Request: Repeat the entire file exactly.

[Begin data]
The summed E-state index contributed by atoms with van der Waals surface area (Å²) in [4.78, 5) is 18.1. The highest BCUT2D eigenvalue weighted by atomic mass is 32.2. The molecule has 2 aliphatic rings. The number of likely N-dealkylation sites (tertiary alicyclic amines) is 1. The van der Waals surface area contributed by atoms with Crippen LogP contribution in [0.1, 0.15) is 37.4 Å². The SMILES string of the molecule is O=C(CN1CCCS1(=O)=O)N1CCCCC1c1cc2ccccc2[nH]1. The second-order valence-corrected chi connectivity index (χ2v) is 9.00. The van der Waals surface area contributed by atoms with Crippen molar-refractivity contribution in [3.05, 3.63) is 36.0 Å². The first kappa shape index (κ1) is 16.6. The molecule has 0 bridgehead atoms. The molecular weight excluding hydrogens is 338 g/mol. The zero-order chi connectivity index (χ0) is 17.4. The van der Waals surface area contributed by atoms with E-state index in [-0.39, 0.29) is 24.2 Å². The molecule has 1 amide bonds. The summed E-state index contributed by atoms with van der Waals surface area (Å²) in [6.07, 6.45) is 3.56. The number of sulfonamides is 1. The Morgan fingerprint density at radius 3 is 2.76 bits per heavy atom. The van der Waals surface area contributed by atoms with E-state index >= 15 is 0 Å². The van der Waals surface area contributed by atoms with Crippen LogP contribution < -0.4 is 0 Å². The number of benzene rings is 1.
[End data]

The summed E-state index contributed by atoms with van der Waals surface area (Å²) in [4.78, 5) is 18.1. The highest BCUT2D eigenvalue weighted by atomic mass is 32.2. The molecule has 2 aliphatic rings. The number of likely N-dealkylation sites (tertiary alicyclic amines) is 1. The van der Waals surface area contributed by atoms with Crippen LogP contribution in [0.1, 0.15) is 37.4 Å². The SMILES string of the molecule is O=C(CN1CCCS1(=O)=O)N1CCCCC1c1cc2ccccc2[nH]1. The second-order valence-corrected chi connectivity index (χ2v) is 9.00. The van der Waals surface area contributed by atoms with Crippen molar-refractivity contribution in [3.05, 3.63) is 36.0 Å². The first kappa shape index (κ1) is 16.6. The molecule has 0 bridgehead atoms. The molecular weight excluding hydrogens is 338 g/mol. The zero-order chi connectivity index (χ0) is 17.4. The van der Waals surface area contributed by atoms with E-state index in [-0.39, 0.29) is 24.2 Å². The molecule has 1 amide bonds. The summed E-state index contributed by atoms with van der Waals surface area (Å²) in [6.07, 6.45) is 3.56. The number of sulfonamides is 1. The Morgan fingerprint density at radius 3 is 2.76 bits per heavy atom. The van der Waals surface area contributed by atoms with E-state index >= 15 is 0 Å². The van der Waals surface area contributed by atoms with Crippen LogP contribution < -0.4 is 0 Å². The number of benzene rings is 1.